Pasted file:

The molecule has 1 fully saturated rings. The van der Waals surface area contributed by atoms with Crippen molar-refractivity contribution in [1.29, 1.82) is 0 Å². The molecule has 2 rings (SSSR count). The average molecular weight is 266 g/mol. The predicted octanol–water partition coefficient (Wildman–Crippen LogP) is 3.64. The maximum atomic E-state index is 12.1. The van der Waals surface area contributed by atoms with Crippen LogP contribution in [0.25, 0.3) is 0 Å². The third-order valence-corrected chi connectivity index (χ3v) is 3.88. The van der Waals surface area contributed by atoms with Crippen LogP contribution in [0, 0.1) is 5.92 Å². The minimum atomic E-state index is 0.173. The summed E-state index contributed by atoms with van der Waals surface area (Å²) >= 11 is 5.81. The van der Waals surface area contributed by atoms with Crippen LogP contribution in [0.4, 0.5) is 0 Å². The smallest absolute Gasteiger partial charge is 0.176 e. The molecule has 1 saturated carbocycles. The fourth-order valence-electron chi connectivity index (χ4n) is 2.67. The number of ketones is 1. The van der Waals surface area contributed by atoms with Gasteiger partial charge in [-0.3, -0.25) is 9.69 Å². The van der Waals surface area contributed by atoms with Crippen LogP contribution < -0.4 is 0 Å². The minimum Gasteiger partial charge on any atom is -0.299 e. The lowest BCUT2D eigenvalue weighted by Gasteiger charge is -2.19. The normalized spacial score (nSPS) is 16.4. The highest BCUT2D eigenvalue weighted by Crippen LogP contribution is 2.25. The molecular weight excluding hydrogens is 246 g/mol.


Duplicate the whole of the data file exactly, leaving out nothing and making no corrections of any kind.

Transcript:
The molecule has 1 fully saturated rings. The van der Waals surface area contributed by atoms with Crippen molar-refractivity contribution in [1.29, 1.82) is 0 Å². The molecule has 2 rings (SSSR count). The average molecular weight is 266 g/mol. The predicted octanol–water partition coefficient (Wildman–Crippen LogP) is 3.64. The maximum atomic E-state index is 12.1. The van der Waals surface area contributed by atoms with Crippen LogP contribution in [0.25, 0.3) is 0 Å². The third-order valence-corrected chi connectivity index (χ3v) is 3.88. The van der Waals surface area contributed by atoms with Crippen LogP contribution in [0, 0.1) is 5.92 Å². The minimum atomic E-state index is 0.173. The summed E-state index contributed by atoms with van der Waals surface area (Å²) >= 11 is 5.81. The van der Waals surface area contributed by atoms with Crippen LogP contribution in [0.4, 0.5) is 0 Å². The smallest absolute Gasteiger partial charge is 0.176 e. The molecule has 1 saturated carbocycles. The fourth-order valence-electron chi connectivity index (χ4n) is 2.67. The number of ketones is 1. The van der Waals surface area contributed by atoms with Gasteiger partial charge in [-0.3, -0.25) is 9.69 Å². The van der Waals surface area contributed by atoms with Crippen LogP contribution < -0.4 is 0 Å². The minimum Gasteiger partial charge on any atom is -0.299 e. The lowest BCUT2D eigenvalue weighted by Gasteiger charge is -2.19. The normalized spacial score (nSPS) is 16.4. The highest BCUT2D eigenvalue weighted by Crippen LogP contribution is 2.25. The molecular weight excluding hydrogens is 246 g/mol.